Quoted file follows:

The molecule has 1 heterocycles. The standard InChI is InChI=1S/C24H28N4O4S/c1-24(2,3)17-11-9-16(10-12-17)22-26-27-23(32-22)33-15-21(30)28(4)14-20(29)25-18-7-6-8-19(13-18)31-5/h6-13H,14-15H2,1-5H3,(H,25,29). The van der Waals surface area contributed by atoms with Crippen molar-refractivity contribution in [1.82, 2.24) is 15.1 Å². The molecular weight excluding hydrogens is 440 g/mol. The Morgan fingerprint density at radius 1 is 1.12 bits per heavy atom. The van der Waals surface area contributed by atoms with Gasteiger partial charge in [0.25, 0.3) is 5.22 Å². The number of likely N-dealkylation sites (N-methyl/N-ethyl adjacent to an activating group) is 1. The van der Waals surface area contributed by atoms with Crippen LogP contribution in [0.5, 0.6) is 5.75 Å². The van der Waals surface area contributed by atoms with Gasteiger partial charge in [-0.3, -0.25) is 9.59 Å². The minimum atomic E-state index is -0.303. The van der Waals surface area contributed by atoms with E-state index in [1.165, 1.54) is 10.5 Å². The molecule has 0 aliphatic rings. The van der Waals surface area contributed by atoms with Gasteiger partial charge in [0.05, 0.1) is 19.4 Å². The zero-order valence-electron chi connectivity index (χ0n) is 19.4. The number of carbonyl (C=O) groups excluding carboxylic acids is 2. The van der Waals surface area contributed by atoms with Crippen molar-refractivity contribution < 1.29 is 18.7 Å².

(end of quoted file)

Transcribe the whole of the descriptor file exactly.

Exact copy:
The molecule has 1 heterocycles. The standard InChI is InChI=1S/C24H28N4O4S/c1-24(2,3)17-11-9-16(10-12-17)22-26-27-23(32-22)33-15-21(30)28(4)14-20(29)25-18-7-6-8-19(13-18)31-5/h6-13H,14-15H2,1-5H3,(H,25,29). The van der Waals surface area contributed by atoms with Crippen molar-refractivity contribution in [1.82, 2.24) is 15.1 Å². The molecular weight excluding hydrogens is 440 g/mol. The Morgan fingerprint density at radius 1 is 1.12 bits per heavy atom. The van der Waals surface area contributed by atoms with Gasteiger partial charge in [0.25, 0.3) is 5.22 Å². The number of likely N-dealkylation sites (N-methyl/N-ethyl adjacent to an activating group) is 1. The van der Waals surface area contributed by atoms with Crippen LogP contribution in [0.5, 0.6) is 5.75 Å². The van der Waals surface area contributed by atoms with Gasteiger partial charge in [-0.3, -0.25) is 9.59 Å². The minimum atomic E-state index is -0.303. The van der Waals surface area contributed by atoms with E-state index in [1.165, 1.54) is 10.5 Å². The molecule has 0 aliphatic rings. The van der Waals surface area contributed by atoms with Gasteiger partial charge in [0.05, 0.1) is 19.4 Å². The zero-order valence-electron chi connectivity index (χ0n) is 19.4. The number of carbonyl (C=O) groups excluding carboxylic acids is 2. The van der Waals surface area contributed by atoms with Crippen molar-refractivity contribution < 1.29 is 18.7 Å².